- 337 Comments
- Last updated: 23/01/2021
Having used a wide variety of bipods, which all support the rifle and do the job, I have found that choosing the correct one can significantly increase consistency and decrease group sizes. Rather than take the that’ll do approach, I recommend trying as many as possible. Personally, I always have one fitted, but that does come with some disadvantages, like increased bulk and weight, plus it uses up valuable forend real estate, which could alternatively be used for resting on a barricade, positioning shooting sticks or for offhand shooting. However, if you own a Tikka T3X TACT A1, Sako TRG or Ruger Precision rifle then GMK Ltd is offering a new option: The BLK LBL.
The BLK LBL is not a normal bipod, instead, the build shows an AR-type, 2-piece forend which is connected together via a one-piece Picatinny rail at 12 o’clock and a bottom brace at 6 o’clock. The latter shows five M-LOK slots, allowing the attachment of a barricade stop, weights or a tripod adaptor etc. There are also some additional accessory slots around the forend’s tip and a QD flush-cup on each side at the base. The unit is manufactured from durable anodized aluminium and nitrided steel. It is 35.5cm long, 5cm wide and 6.4cm high. It shows a two-tone black finish, a solid, high-quality build and weighs in at 726-grams.
The bipod system centres around a precisely machined ball and socket joint, integrated with very tight tolerances, into a 1” gap within the forend, 4” back from the tip. It is, of course, hollow, to allow the barrel of the rifle to pass through it and remain fully freefloated, to aid accuracy, this ‘barrel-through design’also promotes stability. This impressive joint operates in a very fluid/smooth fashion and from what I could see, there was little to no grease lubricating the joint. This helps reduce the attraction of dirt and grit which could possibly seize up the joint.
The joint provides 15° of pan and 40° of tilt, which makes the LBL suitable for use on uneven terrain. This is a clear advantage over other integral bipods, which are often completely fixed, such as the one found on a Steyr Scout. Tension is controlled via a slotted aluminium cylinder positioned in front of the joint. With the tip of the forend pointing away from the user, the cylinder is rotated counterclockwise to loosen and clockwise to tighten. Both extremes have been judged very well, however, when fully tightened, a reasonable amount of force/grip is required to loosen the system off.
Two triangular legs are attached to the base of the ball (their pivot point) and each one is attached with a Torx bolt. When not in use, the legs are stowed to the rear, sitting flush, with beautiful precision, into a machined cutout on each side of the forend. There is a slot big enough for a finger as well as a strong 2.5cm magnetic strip above each leg to provide some extra resistance, preventing accidental deployment of the legs. In the forward position, each leg is 20.5cm long and locked by a textured, metal, sprung tab on the ball, which also adds a bit of resistance. Incidentally, the tabs only have to be pressed when stowing the legs and not when deploying them. Each leg includes a textured rubber foot for extra grip, and on the back of each one (facing the shooter) is a sprung tab, which is used to control height adjustment in five 1.9cm increments, so a maximum leg length of 30cm, which is plenty.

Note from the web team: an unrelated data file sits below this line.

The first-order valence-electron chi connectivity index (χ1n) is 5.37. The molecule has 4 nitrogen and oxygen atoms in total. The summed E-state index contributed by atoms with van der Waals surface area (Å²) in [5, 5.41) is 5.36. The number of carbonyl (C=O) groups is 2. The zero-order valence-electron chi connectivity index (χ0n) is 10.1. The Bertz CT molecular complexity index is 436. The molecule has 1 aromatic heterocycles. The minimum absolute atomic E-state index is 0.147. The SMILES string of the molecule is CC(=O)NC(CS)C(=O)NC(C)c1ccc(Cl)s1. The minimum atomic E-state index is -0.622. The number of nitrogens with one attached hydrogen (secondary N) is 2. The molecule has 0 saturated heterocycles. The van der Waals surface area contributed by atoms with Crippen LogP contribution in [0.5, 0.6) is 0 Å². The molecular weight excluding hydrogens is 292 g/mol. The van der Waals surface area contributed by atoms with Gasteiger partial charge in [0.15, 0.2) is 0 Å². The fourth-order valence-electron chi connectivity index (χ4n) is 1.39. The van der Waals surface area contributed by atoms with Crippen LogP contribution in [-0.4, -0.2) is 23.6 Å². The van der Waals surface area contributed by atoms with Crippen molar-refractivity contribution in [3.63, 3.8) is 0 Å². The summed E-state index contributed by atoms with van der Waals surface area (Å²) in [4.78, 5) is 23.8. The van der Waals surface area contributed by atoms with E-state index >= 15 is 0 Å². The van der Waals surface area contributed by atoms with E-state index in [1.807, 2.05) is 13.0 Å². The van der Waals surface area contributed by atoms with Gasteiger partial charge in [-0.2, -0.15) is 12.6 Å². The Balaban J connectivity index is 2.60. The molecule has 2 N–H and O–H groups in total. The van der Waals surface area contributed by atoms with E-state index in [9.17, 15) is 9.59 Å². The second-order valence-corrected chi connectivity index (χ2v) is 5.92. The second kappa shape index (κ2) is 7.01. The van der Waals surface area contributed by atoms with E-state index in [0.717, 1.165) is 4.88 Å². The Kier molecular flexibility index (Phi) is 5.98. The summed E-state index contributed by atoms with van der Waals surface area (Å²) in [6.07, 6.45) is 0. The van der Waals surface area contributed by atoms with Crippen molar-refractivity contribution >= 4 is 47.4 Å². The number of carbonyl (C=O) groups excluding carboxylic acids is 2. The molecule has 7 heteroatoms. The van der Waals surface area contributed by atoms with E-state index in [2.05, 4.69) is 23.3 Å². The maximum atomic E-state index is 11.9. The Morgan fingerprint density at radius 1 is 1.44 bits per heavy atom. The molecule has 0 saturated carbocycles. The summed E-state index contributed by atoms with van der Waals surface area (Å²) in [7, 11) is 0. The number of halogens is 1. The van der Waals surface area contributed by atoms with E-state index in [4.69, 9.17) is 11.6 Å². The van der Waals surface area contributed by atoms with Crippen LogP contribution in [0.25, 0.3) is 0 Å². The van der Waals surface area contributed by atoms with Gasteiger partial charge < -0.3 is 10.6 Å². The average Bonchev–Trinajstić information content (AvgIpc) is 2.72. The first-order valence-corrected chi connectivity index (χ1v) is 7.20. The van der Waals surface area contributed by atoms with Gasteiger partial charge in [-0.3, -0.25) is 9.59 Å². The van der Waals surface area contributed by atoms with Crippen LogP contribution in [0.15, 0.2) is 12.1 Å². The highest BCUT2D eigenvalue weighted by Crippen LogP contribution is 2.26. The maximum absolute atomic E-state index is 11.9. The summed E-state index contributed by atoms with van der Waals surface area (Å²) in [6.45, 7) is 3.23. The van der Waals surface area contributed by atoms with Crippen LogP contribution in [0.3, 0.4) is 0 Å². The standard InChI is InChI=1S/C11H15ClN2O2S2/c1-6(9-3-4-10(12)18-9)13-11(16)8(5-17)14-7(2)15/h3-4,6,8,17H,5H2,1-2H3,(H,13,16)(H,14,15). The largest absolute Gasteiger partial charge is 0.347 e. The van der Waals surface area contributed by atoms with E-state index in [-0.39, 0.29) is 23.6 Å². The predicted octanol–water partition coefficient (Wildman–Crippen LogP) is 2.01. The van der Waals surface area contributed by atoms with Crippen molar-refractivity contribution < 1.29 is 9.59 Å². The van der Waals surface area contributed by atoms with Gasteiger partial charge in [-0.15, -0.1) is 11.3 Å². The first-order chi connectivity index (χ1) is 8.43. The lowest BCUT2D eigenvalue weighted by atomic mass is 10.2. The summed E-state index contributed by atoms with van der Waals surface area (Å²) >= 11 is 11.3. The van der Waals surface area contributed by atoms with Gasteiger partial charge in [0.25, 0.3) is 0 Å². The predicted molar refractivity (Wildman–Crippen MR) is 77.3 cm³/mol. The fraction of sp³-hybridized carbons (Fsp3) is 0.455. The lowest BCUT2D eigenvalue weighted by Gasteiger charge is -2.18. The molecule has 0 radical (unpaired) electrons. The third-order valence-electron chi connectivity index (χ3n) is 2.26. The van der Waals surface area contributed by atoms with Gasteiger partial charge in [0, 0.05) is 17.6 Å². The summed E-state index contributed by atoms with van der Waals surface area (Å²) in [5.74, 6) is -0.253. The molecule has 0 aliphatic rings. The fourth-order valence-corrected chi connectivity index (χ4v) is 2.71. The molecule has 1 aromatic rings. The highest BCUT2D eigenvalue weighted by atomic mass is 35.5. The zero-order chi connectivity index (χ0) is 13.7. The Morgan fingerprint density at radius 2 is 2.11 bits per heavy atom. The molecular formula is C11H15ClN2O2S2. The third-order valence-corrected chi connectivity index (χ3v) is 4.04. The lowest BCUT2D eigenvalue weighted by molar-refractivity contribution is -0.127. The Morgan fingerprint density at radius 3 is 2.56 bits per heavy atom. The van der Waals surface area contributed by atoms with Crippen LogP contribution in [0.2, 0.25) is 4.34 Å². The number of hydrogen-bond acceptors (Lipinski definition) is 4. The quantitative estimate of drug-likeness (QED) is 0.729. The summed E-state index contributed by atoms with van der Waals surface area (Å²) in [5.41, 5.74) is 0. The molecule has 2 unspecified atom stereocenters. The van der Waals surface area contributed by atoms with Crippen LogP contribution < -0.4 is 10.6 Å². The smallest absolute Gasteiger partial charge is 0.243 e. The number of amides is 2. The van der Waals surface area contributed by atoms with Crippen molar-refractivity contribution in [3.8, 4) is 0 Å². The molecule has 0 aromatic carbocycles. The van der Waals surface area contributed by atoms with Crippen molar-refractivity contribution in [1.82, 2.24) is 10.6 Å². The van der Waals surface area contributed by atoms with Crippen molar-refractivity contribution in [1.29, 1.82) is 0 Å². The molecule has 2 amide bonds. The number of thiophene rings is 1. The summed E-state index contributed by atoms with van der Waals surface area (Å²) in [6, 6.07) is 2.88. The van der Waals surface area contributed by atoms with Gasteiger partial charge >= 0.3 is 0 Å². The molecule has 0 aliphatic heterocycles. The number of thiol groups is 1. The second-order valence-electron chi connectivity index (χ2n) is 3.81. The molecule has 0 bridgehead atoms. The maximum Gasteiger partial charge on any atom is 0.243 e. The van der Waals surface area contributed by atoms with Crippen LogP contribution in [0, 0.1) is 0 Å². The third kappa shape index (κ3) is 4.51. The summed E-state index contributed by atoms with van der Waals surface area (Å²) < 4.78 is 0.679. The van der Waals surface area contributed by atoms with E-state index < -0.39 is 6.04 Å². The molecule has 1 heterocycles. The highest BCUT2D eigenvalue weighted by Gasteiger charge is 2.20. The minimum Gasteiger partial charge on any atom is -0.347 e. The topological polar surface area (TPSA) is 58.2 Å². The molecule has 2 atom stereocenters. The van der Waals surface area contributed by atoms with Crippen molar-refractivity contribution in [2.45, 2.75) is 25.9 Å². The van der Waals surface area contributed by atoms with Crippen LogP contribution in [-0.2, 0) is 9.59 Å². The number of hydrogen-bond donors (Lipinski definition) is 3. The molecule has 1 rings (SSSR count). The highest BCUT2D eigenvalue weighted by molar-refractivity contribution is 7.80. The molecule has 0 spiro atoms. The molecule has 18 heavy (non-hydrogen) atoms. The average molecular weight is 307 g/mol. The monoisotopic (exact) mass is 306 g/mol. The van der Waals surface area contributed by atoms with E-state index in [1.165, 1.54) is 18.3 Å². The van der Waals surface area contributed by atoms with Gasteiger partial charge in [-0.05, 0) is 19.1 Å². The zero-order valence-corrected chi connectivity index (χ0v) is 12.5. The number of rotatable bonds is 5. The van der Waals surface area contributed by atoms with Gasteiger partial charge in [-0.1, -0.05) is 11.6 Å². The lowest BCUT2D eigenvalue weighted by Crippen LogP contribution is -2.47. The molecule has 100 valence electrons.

For the test, I attached the LBL to my Tikka T3x TACT A1. I removed the original forend, as per the instructions, then loosened and removed the barrel nut clamp screw from the LBL and carefully placed it over the barrel. Be careful when doing this, as the magnets built into the forend will pull it towards your barrel, increasing the risk of scratches. Once in position, I replaced the clamp screw and tightened it up to 70-80 in/lbs as per the instructions. Simples.
I used the LBL while shooting off a bench, from the prone position and even off sticks. The latter helped highlight the benefits of having less weight up front and an uncluttered forend, something that I really liked, and the point of the whole system. It’s certainly a strong advantage over traditional bipods. Although deployment is remarkably smooth and quiet, it is tricky to deploy both legs at the same time and you end up doing one at a time. This combined with the fact that you cannot pre-set leg-length makes for a slow deployment, which won’t suit everyone’s requirements.
I also found that because the tensioner is positioned right up at the front of the forend, it is not easily accessible without breaking from your shooting position. However, it is easy to find a happy balance of tension and movement then pre-set it, which worked OK for me.
On the plus side, when shooting, the barrel-through design certainly feels good, it is very hard to describe, it just feels better. The rifle is not sitting on top of a support system like it normally would, but rather in it. This helped to add another layer of stability, which is after all the whole point of a bipod! I also noticed that the legs allow about 3mm of forward/ backwards movement, which allowed me to load the bipod slightly, a nice touch.
Overall, I like a bit of innovation and really appreciate what BLK have done with LBL. If you have a compatible rifle and are after an integral bipod for it, this is well worth your consideration. It is aesthetically pleasing, well made, easy to fit and practical too. Not cheap though!